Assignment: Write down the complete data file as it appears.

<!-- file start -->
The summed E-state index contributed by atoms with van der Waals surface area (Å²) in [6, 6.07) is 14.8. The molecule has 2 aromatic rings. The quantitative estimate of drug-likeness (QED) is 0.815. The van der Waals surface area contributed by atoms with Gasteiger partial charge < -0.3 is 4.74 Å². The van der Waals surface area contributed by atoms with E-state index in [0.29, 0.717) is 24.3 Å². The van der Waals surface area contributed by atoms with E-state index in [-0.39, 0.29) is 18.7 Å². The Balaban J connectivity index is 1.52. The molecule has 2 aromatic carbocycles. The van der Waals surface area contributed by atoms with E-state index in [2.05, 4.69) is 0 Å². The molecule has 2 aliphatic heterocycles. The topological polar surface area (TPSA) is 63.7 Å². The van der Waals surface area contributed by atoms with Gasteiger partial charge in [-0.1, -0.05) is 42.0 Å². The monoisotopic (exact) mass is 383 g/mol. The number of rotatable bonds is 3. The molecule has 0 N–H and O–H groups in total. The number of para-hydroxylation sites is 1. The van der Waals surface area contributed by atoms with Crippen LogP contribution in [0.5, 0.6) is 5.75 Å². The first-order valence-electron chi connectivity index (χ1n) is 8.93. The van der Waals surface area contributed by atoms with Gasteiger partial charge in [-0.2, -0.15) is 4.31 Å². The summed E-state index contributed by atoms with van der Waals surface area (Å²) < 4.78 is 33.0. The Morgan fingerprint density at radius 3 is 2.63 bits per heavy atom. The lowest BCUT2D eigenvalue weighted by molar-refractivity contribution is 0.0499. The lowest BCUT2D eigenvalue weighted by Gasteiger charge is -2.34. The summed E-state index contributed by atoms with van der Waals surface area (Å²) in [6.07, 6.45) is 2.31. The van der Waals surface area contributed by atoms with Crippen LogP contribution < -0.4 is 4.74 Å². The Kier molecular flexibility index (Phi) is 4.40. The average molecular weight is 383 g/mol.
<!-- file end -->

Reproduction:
The summed E-state index contributed by atoms with van der Waals surface area (Å²) in [6, 6.07) is 14.8. The molecule has 2 aromatic rings. The quantitative estimate of drug-likeness (QED) is 0.815. The van der Waals surface area contributed by atoms with Gasteiger partial charge < -0.3 is 4.74 Å². The van der Waals surface area contributed by atoms with E-state index in [0.29, 0.717) is 24.3 Å². The van der Waals surface area contributed by atoms with E-state index in [-0.39, 0.29) is 18.7 Å². The Balaban J connectivity index is 1.52. The molecule has 2 aromatic carbocycles. The van der Waals surface area contributed by atoms with E-state index in [2.05, 4.69) is 0 Å². The molecule has 2 aliphatic heterocycles. The topological polar surface area (TPSA) is 63.7 Å². The van der Waals surface area contributed by atoms with Gasteiger partial charge in [-0.1, -0.05) is 42.0 Å². The monoisotopic (exact) mass is 383 g/mol. The number of rotatable bonds is 3. The molecule has 0 N–H and O–H groups in total. The number of para-hydroxylation sites is 1. The van der Waals surface area contributed by atoms with Crippen LogP contribution in [0.5, 0.6) is 5.75 Å². The first-order valence-electron chi connectivity index (χ1n) is 8.93. The van der Waals surface area contributed by atoms with Gasteiger partial charge in [-0.2, -0.15) is 4.31 Å². The summed E-state index contributed by atoms with van der Waals surface area (Å²) < 4.78 is 33.0. The Morgan fingerprint density at radius 3 is 2.63 bits per heavy atom. The lowest BCUT2D eigenvalue weighted by molar-refractivity contribution is 0.0499. The lowest BCUT2D eigenvalue weighted by Gasteiger charge is -2.34. The summed E-state index contributed by atoms with van der Waals surface area (Å²) in [6.07, 6.45) is 2.31. The van der Waals surface area contributed by atoms with Crippen LogP contribution < -0.4 is 4.74 Å². The Kier molecular flexibility index (Phi) is 4.40. The average molecular weight is 383 g/mol.